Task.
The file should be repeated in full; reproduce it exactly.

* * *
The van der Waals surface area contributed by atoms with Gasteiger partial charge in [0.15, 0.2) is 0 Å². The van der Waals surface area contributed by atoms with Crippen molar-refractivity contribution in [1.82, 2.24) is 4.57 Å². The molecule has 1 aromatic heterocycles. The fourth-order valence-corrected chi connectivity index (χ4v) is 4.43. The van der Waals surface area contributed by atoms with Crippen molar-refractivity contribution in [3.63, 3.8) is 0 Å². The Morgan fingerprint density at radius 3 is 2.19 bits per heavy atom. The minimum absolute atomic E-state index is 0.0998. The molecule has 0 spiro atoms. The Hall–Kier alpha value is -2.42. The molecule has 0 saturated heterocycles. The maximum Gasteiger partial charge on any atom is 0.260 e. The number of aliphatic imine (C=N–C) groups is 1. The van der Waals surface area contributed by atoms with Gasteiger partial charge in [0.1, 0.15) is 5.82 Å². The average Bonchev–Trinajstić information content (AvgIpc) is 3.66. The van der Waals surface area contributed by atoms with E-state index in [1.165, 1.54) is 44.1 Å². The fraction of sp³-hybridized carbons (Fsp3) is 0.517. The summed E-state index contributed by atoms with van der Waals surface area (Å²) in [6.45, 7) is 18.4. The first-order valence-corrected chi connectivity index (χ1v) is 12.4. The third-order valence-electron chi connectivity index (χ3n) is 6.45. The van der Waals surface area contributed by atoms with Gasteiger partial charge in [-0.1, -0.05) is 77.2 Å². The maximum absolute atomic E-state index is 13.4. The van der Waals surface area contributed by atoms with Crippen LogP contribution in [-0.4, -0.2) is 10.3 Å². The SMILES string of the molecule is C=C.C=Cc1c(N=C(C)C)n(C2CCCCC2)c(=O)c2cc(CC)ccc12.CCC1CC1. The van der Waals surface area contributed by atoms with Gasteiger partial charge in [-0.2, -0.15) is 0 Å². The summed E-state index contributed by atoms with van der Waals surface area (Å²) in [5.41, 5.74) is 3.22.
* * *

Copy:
The van der Waals surface area contributed by atoms with Gasteiger partial charge in [0.15, 0.2) is 0 Å². The van der Waals surface area contributed by atoms with Crippen molar-refractivity contribution in [1.82, 2.24) is 4.57 Å². The molecule has 1 aromatic heterocycles. The fourth-order valence-corrected chi connectivity index (χ4v) is 4.43. The van der Waals surface area contributed by atoms with Crippen molar-refractivity contribution in [3.63, 3.8) is 0 Å². The Morgan fingerprint density at radius 3 is 2.19 bits per heavy atom. The minimum absolute atomic E-state index is 0.0998. The molecule has 0 spiro atoms. The Hall–Kier alpha value is -2.42. The molecule has 0 saturated heterocycles. The maximum Gasteiger partial charge on any atom is 0.260 e. The number of aliphatic imine (C=N–C) groups is 1. The van der Waals surface area contributed by atoms with Gasteiger partial charge in [0.1, 0.15) is 5.82 Å². The average Bonchev–Trinajstić information content (AvgIpc) is 3.66. The van der Waals surface area contributed by atoms with E-state index in [1.165, 1.54) is 44.1 Å². The fraction of sp³-hybridized carbons (Fsp3) is 0.517. The summed E-state index contributed by atoms with van der Waals surface area (Å²) in [6.45, 7) is 18.4. The first-order valence-corrected chi connectivity index (χ1v) is 12.4. The third-order valence-electron chi connectivity index (χ3n) is 6.45. The van der Waals surface area contributed by atoms with Gasteiger partial charge in [-0.1, -0.05) is 77.2 Å². The maximum absolute atomic E-state index is 13.4. The van der Waals surface area contributed by atoms with Crippen LogP contribution in [-0.4, -0.2) is 10.3 Å². The SMILES string of the molecule is C=C.C=Cc1c(N=C(C)C)n(C2CCCCC2)c(=O)c2cc(CC)ccc12.CCC1CC1. The van der Waals surface area contributed by atoms with Gasteiger partial charge in [-0.2, -0.15) is 0 Å². The summed E-state index contributed by atoms with van der Waals surface area (Å²) in [5.41, 5.74) is 3.22.